• 21. Greek Mystery Religions• Secret cults (mystery religions) existed in addition to public worship of major gods• They were the result of dissatisfaction with traditions as they existed• Most were linked to agriculture (fertility); some to Osiris (death with promise of new life)• A major mystery religion was the Dionysians driven by the need for emotional satisfaction in religion – Sought to Demonstrate the joy and danger of drinking wine – Rites often excessive involving orgiastic dances, ecstasies of initiation ceremonies, tearing and eating of raw kid or bull flesh (attempting to rise above mortality and attain union with the gods)
  • 22. Roman Religions
  • 23. Roman Religions: Overview• Many parallels to Greek religion including sharing many of the same gods, but with different names – Zeus (chief god) became Jupiter – Hera (wife of Zeus) became Minerva – Hermes (messenger god) became Mercury – Aphrodite (goddess of beauty) became Venus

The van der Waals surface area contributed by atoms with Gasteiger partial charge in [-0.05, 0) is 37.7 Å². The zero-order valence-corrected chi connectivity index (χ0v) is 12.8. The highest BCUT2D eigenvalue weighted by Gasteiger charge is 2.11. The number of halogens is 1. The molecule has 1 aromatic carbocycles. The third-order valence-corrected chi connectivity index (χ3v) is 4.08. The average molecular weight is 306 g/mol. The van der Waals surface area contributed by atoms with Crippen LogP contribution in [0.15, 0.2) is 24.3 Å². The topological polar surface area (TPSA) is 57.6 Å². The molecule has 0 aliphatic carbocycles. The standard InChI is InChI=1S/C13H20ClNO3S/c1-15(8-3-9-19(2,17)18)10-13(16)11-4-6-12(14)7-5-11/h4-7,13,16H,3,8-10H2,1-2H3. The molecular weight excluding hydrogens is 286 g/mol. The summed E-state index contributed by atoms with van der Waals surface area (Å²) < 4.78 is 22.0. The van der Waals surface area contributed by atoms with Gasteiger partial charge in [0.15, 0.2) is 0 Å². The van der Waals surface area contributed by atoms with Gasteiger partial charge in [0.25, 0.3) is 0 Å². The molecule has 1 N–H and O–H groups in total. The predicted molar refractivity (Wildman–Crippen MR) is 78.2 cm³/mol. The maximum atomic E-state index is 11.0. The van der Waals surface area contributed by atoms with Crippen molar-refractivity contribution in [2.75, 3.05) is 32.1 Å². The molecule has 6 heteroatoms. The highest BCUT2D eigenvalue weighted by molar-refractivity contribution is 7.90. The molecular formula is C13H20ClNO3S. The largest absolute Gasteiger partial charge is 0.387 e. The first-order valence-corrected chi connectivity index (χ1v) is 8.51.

• 24. Roman Religions: Overview• Romans also had state deities• Two of the most important were Vesta (goddess) & Janus (god): These represented home life as heart and door.• Janus had two faces so he could look both ways. January is named for him because it is a time for looking back and forward.• Vesta’s temple had an eternal flame, indicating her protection of Rome.• Vesta was attended by six “vestal virgins” chosen from patrician families.
  • 25. Roman Religions: Overview• Other deities personified abstractions of things important to the Romans, such as health, peace, fortune, plenty, and justice (a blindfolded god holding a balance)• In later years, the emporer became an object of worship; by the 3rd century AD this involved worship of the living emperor as a god• Led to persecution for the emerging Christian church